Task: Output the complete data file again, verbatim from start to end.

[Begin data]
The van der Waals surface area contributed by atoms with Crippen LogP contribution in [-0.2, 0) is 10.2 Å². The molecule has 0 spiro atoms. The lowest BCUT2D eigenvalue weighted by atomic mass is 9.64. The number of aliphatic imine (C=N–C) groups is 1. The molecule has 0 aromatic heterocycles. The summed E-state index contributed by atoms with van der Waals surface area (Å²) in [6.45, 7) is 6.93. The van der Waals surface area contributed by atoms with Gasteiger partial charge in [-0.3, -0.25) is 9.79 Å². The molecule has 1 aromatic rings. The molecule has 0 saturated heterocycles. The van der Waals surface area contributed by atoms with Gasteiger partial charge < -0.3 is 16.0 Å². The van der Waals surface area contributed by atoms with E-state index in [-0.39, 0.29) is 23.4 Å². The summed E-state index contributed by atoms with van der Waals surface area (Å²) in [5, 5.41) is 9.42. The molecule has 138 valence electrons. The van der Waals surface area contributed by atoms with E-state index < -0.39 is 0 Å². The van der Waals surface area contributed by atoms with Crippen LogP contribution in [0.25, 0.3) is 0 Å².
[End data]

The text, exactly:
The van der Waals surface area contributed by atoms with Crippen LogP contribution in [-0.2, 0) is 10.2 Å². The molecule has 0 spiro atoms. The lowest BCUT2D eigenvalue weighted by atomic mass is 9.64. The number of aliphatic imine (C=N–C) groups is 1. The molecule has 0 aromatic heterocycles. The summed E-state index contributed by atoms with van der Waals surface area (Å²) in [6.45, 7) is 6.93. The van der Waals surface area contributed by atoms with Gasteiger partial charge in [-0.3, -0.25) is 9.79 Å². The molecule has 1 aromatic rings. The molecule has 0 saturated heterocycles. The van der Waals surface area contributed by atoms with Gasteiger partial charge < -0.3 is 16.0 Å². The van der Waals surface area contributed by atoms with E-state index in [-0.39, 0.29) is 23.4 Å². The summed E-state index contributed by atoms with van der Waals surface area (Å²) in [5, 5.41) is 9.42. The molecule has 138 valence electrons. The van der Waals surface area contributed by atoms with E-state index < -0.39 is 0 Å². The van der Waals surface area contributed by atoms with Crippen LogP contribution in [0.25, 0.3) is 0 Å².